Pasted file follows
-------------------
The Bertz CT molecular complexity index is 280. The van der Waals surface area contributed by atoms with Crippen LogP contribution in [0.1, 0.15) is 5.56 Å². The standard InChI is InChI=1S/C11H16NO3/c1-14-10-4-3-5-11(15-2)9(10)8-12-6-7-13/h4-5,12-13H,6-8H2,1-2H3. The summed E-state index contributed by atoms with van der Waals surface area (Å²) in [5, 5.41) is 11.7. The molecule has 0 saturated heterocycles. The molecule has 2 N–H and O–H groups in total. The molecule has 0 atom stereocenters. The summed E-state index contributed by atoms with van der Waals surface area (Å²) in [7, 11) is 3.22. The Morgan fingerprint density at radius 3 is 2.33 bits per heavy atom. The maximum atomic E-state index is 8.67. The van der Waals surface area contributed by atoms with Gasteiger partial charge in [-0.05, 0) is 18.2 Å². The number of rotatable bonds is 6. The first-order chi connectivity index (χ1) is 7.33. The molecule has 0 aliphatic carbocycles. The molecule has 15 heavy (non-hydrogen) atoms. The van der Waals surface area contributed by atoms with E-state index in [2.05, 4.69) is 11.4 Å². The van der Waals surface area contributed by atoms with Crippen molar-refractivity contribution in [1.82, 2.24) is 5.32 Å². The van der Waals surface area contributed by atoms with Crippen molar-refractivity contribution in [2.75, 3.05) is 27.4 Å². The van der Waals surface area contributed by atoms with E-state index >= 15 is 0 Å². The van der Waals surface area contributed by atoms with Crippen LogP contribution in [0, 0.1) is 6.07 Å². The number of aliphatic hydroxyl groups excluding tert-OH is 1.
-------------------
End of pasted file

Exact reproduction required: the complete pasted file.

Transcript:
The Bertz CT molecular complexity index is 280. The van der Waals surface area contributed by atoms with Crippen LogP contribution in [0.1, 0.15) is 5.56 Å². The standard InChI is InChI=1S/C11H16NO3/c1-14-10-4-3-5-11(15-2)9(10)8-12-6-7-13/h4-5,12-13H,6-8H2,1-2H3. The summed E-state index contributed by atoms with van der Waals surface area (Å²) in [5, 5.41) is 11.7. The molecule has 0 saturated heterocycles. The molecule has 2 N–H and O–H groups in total. The molecule has 0 atom stereocenters. The summed E-state index contributed by atoms with van der Waals surface area (Å²) in [7, 11) is 3.22. The Morgan fingerprint density at radius 3 is 2.33 bits per heavy atom. The maximum atomic E-state index is 8.67. The van der Waals surface area contributed by atoms with Gasteiger partial charge in [-0.05, 0) is 18.2 Å². The number of rotatable bonds is 6. The first-order chi connectivity index (χ1) is 7.33. The molecule has 0 aliphatic carbocycles. The molecule has 15 heavy (non-hydrogen) atoms. The van der Waals surface area contributed by atoms with E-state index in [2.05, 4.69) is 11.4 Å². The van der Waals surface area contributed by atoms with Crippen molar-refractivity contribution in [1.82, 2.24) is 5.32 Å². The van der Waals surface area contributed by atoms with Crippen molar-refractivity contribution in [2.75, 3.05) is 27.4 Å². The van der Waals surface area contributed by atoms with E-state index >= 15 is 0 Å². The van der Waals surface area contributed by atoms with Crippen LogP contribution in [0, 0.1) is 6.07 Å². The number of aliphatic hydroxyl groups excluding tert-OH is 1.